At long last, the city has begun selling the houses it seized for unpaid taxes last year.
Five new owners agreed to make substantial renovations — in the tens of thousands of dollars — to bring their new properties up to code. They also agreed to purchase prices high enough that the city made back almost all of what it lost in delinquent taxes on those properties.
City Council members had hoped to sell many houses before winter. The process instead took 10 months, but it’s finally under way.
On Monday, the council sold five houses — and nearly sold a sixth, but two more bids came in at the last minute. In response, the council decided to allow bidding to continue until Friday before making a final decision.
For the five houses sold Monday, the city received a total of $99,500.
That’s almost exactly as much as the city was owed in taxes on those houses: $99,936.
But the windfall came mainly through the sale of one house: 1902 Broadway, which sold for $60,000. The former owner, Timothy Will Young, owed $25,251 in back taxes.
When the city foreclosed, each property’s tax bill was wiped out. But the hope was to recoup at least some of those taxes — and the hefty cost of foreclosure — by selling the property.
The key was finding buyers who would also agree to make renovations and live in the property, rather than becoming landlords. Many of the properties were seized from landlords who collected rent but did not maintain their houses or pay the taxes.
bids coming in
After Mayor Gary McCarthy hired Realtors to sell the houses, bids started flowing. There are several more sale contracts in the pipeline, Councilman Carl Erikson said.
“This is really good progress,” he added. “I’m delighted with the number we had tonight.”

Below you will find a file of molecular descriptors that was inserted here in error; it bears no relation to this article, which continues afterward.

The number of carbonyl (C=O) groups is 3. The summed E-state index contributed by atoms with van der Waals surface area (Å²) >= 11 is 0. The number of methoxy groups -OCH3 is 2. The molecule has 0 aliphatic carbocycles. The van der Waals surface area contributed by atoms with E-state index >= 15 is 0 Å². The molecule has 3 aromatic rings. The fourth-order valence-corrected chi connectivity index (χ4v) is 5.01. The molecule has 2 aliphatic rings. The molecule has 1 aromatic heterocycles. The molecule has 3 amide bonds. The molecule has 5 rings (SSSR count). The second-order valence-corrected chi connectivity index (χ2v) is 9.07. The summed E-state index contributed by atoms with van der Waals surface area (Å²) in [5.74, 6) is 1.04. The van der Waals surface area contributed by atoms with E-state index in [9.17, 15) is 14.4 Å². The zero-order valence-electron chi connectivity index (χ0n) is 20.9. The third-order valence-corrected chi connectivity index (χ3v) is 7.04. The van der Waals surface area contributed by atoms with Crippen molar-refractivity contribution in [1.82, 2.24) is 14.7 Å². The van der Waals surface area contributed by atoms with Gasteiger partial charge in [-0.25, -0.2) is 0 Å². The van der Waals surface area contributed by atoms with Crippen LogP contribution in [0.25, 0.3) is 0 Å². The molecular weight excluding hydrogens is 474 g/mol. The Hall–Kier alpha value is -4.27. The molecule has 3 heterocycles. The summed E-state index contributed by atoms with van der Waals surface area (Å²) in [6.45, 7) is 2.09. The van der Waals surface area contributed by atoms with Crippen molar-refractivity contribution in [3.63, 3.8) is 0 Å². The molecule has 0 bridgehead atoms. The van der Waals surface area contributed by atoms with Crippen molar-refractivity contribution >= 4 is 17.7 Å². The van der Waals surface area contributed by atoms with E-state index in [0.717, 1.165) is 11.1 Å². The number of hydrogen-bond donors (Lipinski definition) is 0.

But the sudden interest in the houses was bad news to one family.
Christopher and David Malizia had intended to buy 2522 Campbell Ave. for $15,100 Monday night. They also agreed to renovations that the city estimated would cost $55,000.
But after their bid was approved by the property disposition committee and discussed by the City Council in committee last week, two more bids came in. One was filed Monday, just hours before the council meeting.
In light of that, Corporation Counsel John Polster said the council should let all the parties continue bidding before selling the property. Bids will be accepted at the Law Department office in City Hall until the end of the day Friday.
The council agreed to postpone a vote on that sale, but Erikson said it indicated a flaw in their process.
“That’s a really good problem to have, but we need to figure out a process where everyone is treated fairly,” he said.
Christopher Malizia urged the council to just sell him the property.
“I want to bring it back to life,” he said. “We plan to go full time as soon as we get the property, hit the ground running. We don’t even need the year [to finish renovations].”
He added that he doubted the other bidders had inspected the property. He and his brother walked through it before deciding to bid on it.
“They just think they can slap a coat of fresh paint on it,” he said. “They don’t know; they haven’t seen the inside.”
The brothers offered before-and-after pictures of another city property they had renovated, and noted that they were current on their city taxes. They emphasized that David Malizia would live in the two-family house.
But Polster implied that they would have to pay more to buy the house now. He told them that if they wanted it, they should offer a new bid.
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